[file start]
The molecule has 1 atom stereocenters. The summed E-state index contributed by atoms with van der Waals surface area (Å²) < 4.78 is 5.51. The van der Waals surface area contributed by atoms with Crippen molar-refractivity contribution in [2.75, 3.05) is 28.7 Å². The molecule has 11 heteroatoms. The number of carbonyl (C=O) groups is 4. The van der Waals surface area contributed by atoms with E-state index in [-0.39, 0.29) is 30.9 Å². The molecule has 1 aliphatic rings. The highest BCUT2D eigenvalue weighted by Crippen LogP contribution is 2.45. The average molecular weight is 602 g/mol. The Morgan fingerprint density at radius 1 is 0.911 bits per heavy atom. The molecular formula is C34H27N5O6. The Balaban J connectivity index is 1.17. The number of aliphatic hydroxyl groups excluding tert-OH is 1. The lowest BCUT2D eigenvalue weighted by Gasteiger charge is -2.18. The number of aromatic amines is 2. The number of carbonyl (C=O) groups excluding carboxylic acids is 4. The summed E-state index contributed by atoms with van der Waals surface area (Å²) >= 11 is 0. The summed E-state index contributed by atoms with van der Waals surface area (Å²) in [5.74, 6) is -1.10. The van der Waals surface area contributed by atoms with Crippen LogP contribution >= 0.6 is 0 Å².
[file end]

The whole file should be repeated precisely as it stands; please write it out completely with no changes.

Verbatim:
The molecule has 1 atom stereocenters. The summed E-state index contributed by atoms with van der Waals surface area (Å²) < 4.78 is 5.51. The van der Waals surface area contributed by atoms with Crippen molar-refractivity contribution in [2.75, 3.05) is 28.7 Å². The molecule has 11 heteroatoms. The number of carbonyl (C=O) groups is 4. The van der Waals surface area contributed by atoms with E-state index in [-0.39, 0.29) is 30.9 Å². The molecule has 1 aliphatic rings. The highest BCUT2D eigenvalue weighted by Crippen LogP contribution is 2.45. The average molecular weight is 602 g/mol. The Morgan fingerprint density at radius 1 is 0.911 bits per heavy atom. The molecular formula is C34H27N5O6. The Balaban J connectivity index is 1.17. The number of aliphatic hydroxyl groups excluding tert-OH is 1. The lowest BCUT2D eigenvalue weighted by Gasteiger charge is -2.18. The number of aromatic amines is 2. The number of carbonyl (C=O) groups excluding carboxylic acids is 4. The summed E-state index contributed by atoms with van der Waals surface area (Å²) >= 11 is 0. The summed E-state index contributed by atoms with van der Waals surface area (Å²) in [5.74, 6) is -1.10. The van der Waals surface area contributed by atoms with Crippen LogP contribution >= 0.6 is 0 Å².